Canada is less positive on the world economy than at its last meeting as it continues to hold rates. “The global economic recovery is proceeding broadly in line with the Bank’s projection,” the statement said. Last month, that same recovery had been proceeding “at a somewhat faster pace than the Bank had anticipated”.
It’s not all gloomy, though. Canada’s recovery is “proceeding slightly faster than expected” this month. Still, expect interest rates to remain on hold for some time yet: It remains the case that “any further reduction in monetary policy stimulus would need to be carefully considered.”
Two former rate-raisers are now holding their interest rates, meaning all of the G7 countries are now on hold.
Australia is holding its cash rate at 4.75 per cent, confirming a slow and steady approach to normalisation, following a rapid set of increases from its low of 3 per cent in late 2009. Is the RBA anticipating worsening terms of trade with China? That’s what the FT’s Lex suggested today, calling the Australians “smart” to prepare for the change ahead.
Canada, which cut rates lower and started raising later, is sticking at 1 per cent for its overnight rate and 1.25 per cent for its bank rate (graphed). The Bank cited “increased” risks, saying that weaker exports were dragging down growth. Read more
Canada’s central bank is the latest to ask whether central banks should expand their remit beyond inflation targeting. “If we look only at interest rates, inflation and output, we may miss bubbles and other elements of systemic risk as they build,” Canada’s deputy central bank governor said on Tuesday.
Tiff Macklem said the Bank needed to develop models that include elements of banking and capital markets. “When the financial system is not working normally,” he said, “we cannot rely on the short-cut from interest rates to output and inflation.” The WSJ recently reported the Fed was also developing a more comprehensive model, the Quantitative Surveillance Mechanism (QSM). Read more
Consumer prices rose 1.7 per cent in Canada in the 12 months to August, close to the Bank’s 2 per cent target but a 0.1pp fall from July. Core prices (excluding energy) rose to a healthy 1.6 per cent. Many had expected CPI to rise.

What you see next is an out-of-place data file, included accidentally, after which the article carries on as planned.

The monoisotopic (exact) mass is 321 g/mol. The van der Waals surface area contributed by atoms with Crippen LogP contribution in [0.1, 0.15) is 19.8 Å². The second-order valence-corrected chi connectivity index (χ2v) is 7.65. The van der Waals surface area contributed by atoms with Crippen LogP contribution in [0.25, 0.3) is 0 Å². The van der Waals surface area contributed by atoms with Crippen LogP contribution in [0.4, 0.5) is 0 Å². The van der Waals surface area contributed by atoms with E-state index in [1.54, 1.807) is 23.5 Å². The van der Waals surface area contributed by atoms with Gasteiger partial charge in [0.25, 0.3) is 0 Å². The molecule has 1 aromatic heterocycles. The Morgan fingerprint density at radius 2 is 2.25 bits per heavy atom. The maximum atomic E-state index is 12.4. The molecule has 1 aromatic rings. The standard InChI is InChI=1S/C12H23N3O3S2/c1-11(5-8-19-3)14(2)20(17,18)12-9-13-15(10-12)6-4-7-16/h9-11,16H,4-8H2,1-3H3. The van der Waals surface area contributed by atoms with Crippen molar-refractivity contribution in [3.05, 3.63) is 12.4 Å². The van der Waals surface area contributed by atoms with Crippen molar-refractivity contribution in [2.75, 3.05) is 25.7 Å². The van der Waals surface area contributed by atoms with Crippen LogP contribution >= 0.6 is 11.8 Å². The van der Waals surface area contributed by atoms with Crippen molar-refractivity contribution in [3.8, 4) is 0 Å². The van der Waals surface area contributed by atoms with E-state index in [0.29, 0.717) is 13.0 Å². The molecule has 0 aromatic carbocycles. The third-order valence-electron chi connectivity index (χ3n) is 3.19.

The fall in inflation, though slight, would support the idea of a rate pause. The Bank of Canada raised rates on September 8, despite issuing a pretty gloomy outlook on the economy. This rate rise – which came after the end of the inflation period – will likely dampen inflation further in the coming months.
The Bank of Canada has raised the target for its overnight rate 25bp to 1 per cent, and its bank rate to 1.25 per cent, in spite of a rather bearish outlook:
Economic activity in Canada was slightly softer in the second quarter than the Bank had expected, although consumption and investment have evolved largely as anticipated. Going forward, consumption growth is expected to remain solid and business investment to rise strongly. Both are being supported by accommodative credit conditions, which have eased in recent weeks mainly owing to sharp declines in global bond yields. Read more
Canada was the first G7 country to start raising rates, and has enjoyed consistent growth for nine months, bar a static April. Latest data show slight growth in May of 0.1 per cent.
However, data show non-farm payrolls fell in May by 0.2 per cent, or 25,000 people. To add to the mixed picture, the central bank reduced growth forecasts 10 days ago, even as it raised rates, and three days later, inflation fell to just 1 per cent. It seems Ben Bernanke’s oft-quoted description of unusual uncertainty, would apply equally well north of the border.
Canadian consumer price inflation has once again touched one of its target boundaries (2 per cent +/- 1 per cent). Consumer prices rose 1 per cent in the 12 months to June, following a 1.4 per cent increase in May.
Energy prices explain most of the drop. Energy prices rose 1.3 per cent between June 2009 and June 2010, having increased 6.2 per cent in the 12 months ending in May. Excluding energy, the CPI advanced 0.9 per cent in June, compared to 1 per cent in May. Read more
G20 nations must implement policies agreed at the latest summit, otherwise “large imbalances may re-emerge, with the attendant risk of disorderly adjustment.”
This from the Bank of Canada’s latest Monetary Policy Report, which finds Canadian growth “proceeding largely as anticipated” and risks to Canada’s economy roughly balanced. Read more
As expected, the Bank of Canada has just raised its overnight lending rate to 0.75 per cent, its bank rate to 1 per cent and its deposit rate to 0.5 per cent. Growth forecasts were reduced, however, and the bank now expects the economy to return to full capacity at the end of 2011, two quarters later than anticipated in April:
“The Bank expects the economic recovery in Canada to be more gradual than it had projected in its April MPR, with growth of 3.5 per cent in 2010, 2.9 per cent in 2011, and 2.2 per cent in 2012. This revision reflects a slightly weaker profile for global economic growth and more modest consumption growth in Canada. The Bank anticipates that business investment and net exports will make a relatively larger contribution to growth.” Read more
Canada’s is the third central bank in a week to cite increased downside risks to the economy. “The overall level of risks to Canadian financial stability has increased” in the past six months said the Bank of Canada’s financial stability review. Read more